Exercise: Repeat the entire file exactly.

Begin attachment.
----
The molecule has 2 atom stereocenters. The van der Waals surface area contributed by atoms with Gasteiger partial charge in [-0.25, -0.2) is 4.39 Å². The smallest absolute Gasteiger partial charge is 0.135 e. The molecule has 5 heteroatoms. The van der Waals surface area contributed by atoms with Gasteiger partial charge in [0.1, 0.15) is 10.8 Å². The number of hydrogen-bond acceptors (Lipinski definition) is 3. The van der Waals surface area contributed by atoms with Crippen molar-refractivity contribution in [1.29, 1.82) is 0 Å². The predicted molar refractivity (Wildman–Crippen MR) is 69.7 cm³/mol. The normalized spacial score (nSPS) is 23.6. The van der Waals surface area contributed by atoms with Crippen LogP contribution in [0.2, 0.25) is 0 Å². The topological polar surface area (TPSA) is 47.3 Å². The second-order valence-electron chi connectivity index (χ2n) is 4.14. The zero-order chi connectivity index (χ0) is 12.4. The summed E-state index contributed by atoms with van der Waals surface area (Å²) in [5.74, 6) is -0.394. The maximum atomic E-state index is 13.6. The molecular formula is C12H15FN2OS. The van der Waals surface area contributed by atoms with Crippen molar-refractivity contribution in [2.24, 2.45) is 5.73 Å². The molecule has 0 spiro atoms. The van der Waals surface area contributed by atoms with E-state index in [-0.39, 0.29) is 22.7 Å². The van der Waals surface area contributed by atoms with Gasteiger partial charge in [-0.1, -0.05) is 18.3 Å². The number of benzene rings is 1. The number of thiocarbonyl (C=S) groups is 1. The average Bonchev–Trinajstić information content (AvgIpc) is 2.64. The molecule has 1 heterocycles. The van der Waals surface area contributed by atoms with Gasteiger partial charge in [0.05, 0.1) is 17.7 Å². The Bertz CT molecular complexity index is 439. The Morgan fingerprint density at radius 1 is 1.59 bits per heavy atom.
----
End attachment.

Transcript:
The molecule has 2 atom stereocenters. The van der Waals surface area contributed by atoms with Gasteiger partial charge in [-0.25, -0.2) is 4.39 Å². The smallest absolute Gasteiger partial charge is 0.135 e. The molecule has 5 heteroatoms. The van der Waals surface area contributed by atoms with Gasteiger partial charge in [0.1, 0.15) is 10.8 Å². The number of hydrogen-bond acceptors (Lipinski definition) is 3. The van der Waals surface area contributed by atoms with Crippen molar-refractivity contribution in [1.29, 1.82) is 0 Å². The predicted molar refractivity (Wildman–Crippen MR) is 69.7 cm³/mol. The normalized spacial score (nSPS) is 23.6. The van der Waals surface area contributed by atoms with Crippen LogP contribution in [0.2, 0.25) is 0 Å². The topological polar surface area (TPSA) is 47.3 Å². The second-order valence-electron chi connectivity index (χ2n) is 4.14. The zero-order chi connectivity index (χ0) is 12.4. The summed E-state index contributed by atoms with van der Waals surface area (Å²) in [5.74, 6) is -0.394. The maximum atomic E-state index is 13.6. The molecular formula is C12H15FN2OS. The van der Waals surface area contributed by atoms with Crippen molar-refractivity contribution in [2.24, 2.45) is 5.73 Å². The molecule has 0 spiro atoms. The van der Waals surface area contributed by atoms with E-state index in [-0.39, 0.29) is 22.7 Å². The van der Waals surface area contributed by atoms with Gasteiger partial charge in [-0.1, -0.05) is 18.3 Å². The number of benzene rings is 1. The number of thiocarbonyl (C=S) groups is 1. The average Bonchev–Trinajstić information content (AvgIpc) is 2.64. The molecule has 1 heterocycles. The van der Waals surface area contributed by atoms with Gasteiger partial charge in [0.05, 0.1) is 17.7 Å². The Bertz CT molecular complexity index is 439. The Morgan fingerprint density at radius 1 is 1.59 bits per heavy atom.